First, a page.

This time the discussion centers around a seller based in Canada and selling tooling in the U.S. over the Internet. Their advertising offers "free shipping" to anywhere in the U.S. This guy orders some bits from them and they get delivered with a substantial bill for customs fees.
So the guy is stuck paying more than if he had purchased the same tooling from a US vendor charging a higher price and shipping on top.
Half of the participants in the discussion are of the opinion that "Well, honestly, as any US Customs officer will tell you, it's your responsibility to understand the laws, not the vendor."
And there it is again. That "logic" that cannot be argued with and yet forgives the vendor all responsibility for deceptive practices, putting the burden squarely on the shoulders of the customer. But we all know quite well that these costs were not disclosed deliberately because the company would have probably lost the sale if the buyer had been aware of the extra "hidden" costs. So while they acted within "the letter of the law", they really did not act in "good faith" and as a result, instead of losing a sale they have lost a customer.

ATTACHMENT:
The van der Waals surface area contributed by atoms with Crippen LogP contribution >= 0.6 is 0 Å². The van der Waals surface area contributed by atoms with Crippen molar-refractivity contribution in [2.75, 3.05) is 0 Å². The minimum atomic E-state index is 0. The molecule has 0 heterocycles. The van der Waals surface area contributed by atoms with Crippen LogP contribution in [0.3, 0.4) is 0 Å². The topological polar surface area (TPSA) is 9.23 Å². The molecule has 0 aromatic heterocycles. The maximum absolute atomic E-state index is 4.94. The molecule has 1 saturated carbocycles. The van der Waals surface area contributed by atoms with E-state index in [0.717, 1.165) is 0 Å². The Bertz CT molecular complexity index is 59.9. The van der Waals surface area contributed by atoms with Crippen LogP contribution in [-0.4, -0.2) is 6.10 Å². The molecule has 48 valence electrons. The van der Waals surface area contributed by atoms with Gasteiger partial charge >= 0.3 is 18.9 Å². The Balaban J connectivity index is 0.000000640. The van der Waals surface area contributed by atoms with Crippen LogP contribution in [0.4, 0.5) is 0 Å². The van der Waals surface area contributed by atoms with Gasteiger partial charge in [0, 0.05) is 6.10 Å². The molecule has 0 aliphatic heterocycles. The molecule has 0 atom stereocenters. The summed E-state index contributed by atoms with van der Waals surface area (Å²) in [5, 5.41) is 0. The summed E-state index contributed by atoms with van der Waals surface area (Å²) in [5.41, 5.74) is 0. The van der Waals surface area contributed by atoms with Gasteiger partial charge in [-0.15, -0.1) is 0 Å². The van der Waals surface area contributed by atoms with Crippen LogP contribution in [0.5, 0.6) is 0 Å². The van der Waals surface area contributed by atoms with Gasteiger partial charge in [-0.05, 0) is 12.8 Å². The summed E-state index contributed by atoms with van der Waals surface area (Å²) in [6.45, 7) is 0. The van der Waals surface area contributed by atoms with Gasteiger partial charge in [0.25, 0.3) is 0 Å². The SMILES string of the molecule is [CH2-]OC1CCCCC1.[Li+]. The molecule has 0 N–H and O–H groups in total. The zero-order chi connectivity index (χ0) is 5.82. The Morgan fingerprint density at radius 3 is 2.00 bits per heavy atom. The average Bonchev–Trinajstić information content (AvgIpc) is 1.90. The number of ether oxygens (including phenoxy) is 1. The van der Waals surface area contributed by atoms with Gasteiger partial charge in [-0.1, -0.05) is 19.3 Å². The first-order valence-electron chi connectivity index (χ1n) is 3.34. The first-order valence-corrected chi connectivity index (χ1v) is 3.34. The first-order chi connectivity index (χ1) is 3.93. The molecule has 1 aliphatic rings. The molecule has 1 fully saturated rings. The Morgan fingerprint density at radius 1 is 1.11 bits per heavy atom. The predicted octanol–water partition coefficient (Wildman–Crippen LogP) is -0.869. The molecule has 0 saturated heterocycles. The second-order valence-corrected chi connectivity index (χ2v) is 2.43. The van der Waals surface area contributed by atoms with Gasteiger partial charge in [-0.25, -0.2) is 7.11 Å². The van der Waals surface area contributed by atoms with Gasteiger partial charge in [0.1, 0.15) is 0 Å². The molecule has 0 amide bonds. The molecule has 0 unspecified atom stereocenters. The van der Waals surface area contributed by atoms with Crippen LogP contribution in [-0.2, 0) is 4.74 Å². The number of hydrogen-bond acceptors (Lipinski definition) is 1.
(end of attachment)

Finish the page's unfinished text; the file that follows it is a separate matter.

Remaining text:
Maybe the vendor does not care, and that is their prerogative. But not what I would consider "ethical" or "sensible" business practice.
Years ago, I read a book called "How to Sell Anything to Anybody" by a "sales guru" named Joe Girard. He talked about what he called "Joe Girard's Law of Two Fifty". What it boiled down to was that the "average" person is acquainted with 250 other people. And while a happy customer might never mention you, if you had an unhappy customer, you could pretty much bet your last dollar that all 250 of those people were going to hear about it. Then you start to figure out how many of those people are going to tell their friends and acquaintances what they heard and, after a few "degrees of separation", there are a lot of people who are going to hear about how bad you are.
Do you know how many tool vendors have come and gone since I started doing woodwork? Well, I don't either really, but I can assure you that it is more than the number doing business right now. The one's who are still in business are the ones who, over the years, provided the best service, not the ones who advertised the lowest prices.